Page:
*** Read Going Green: We recently took a look at how rising commodity prices are affecting Egypt’s local solar industry.


Eastern Company has appointed Tamer Mosli (LinkedIn) as its chief financial officer, the company announced in an EGX disclosure (pdf) yesterday.



The National Bank of Egypt finished 2021 still at or near the top of Bloomberg’s Africa syndicated loans league table, Hapi Journal reports. NBE managed 51 transactions — more than any other bank in the Middle East and Africa — worth more than EGP 235 bn during the year. The bank also ranked number three as financing agent and main arranger among banks in the MENA region.


The capital gains tax featured on the nation’s airwaves last night, as head of industry lobby group the Egyptian Capital Market Association (ECMA) Mohamed Maher phoned into Kelma Akhira (watch, runtime: 13:22) and Masaa DMC (watch, runtime: 6:32) to discuss changes ECMA wants to see made to the law that governs a 10% capital gains tax on EGX transactions. The CGT came into effect on 1 January. Maher also leads Prime Securities.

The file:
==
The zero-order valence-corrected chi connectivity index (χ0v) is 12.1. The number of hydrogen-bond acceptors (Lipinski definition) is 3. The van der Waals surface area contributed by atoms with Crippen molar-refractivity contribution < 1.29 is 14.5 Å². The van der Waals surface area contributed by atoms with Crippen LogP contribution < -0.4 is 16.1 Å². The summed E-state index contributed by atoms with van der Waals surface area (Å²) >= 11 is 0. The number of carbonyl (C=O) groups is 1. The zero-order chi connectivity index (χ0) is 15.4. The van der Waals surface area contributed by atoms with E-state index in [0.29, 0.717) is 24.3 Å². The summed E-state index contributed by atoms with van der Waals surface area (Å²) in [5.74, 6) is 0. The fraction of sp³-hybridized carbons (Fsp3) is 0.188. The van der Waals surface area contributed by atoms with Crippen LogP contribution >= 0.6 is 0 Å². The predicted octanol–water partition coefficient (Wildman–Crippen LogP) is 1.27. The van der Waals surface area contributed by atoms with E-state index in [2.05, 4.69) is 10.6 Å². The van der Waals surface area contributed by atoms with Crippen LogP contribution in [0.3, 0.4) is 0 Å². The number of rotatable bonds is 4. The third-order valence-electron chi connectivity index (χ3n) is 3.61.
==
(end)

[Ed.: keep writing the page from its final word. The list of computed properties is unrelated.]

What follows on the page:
The industry lobby seems to want changes to the package of EGX tax cuts and fee reductions recently proposed by the government, which members of cabinet discussed yesterday with representatives of the securities industry, and a group of MPs. The government announced a range of measures in November designed to soften the impact of the new 10% capital gains tax on EGX transactions. The basket of measures includes reduced trading and clearance fees and lower taxes on share swaps and earnings from equity funds.

Unfortunately, we don’t know much else: Maher didn’t say what ECMA is trying to negotiate with the government or provide an update on the talks, saying only that the lobby group will finalize its proposed amendments in a few days and hopes to present them to cabinet in the next two or three weeks.

Reminder: The capital gains tax replaced stamp duty on EGX transactions at the beginning of the year. Resident investors will now pay the 10% tax on net portfolio earnings at the end of the tax year. International investors are not subject ot the tax.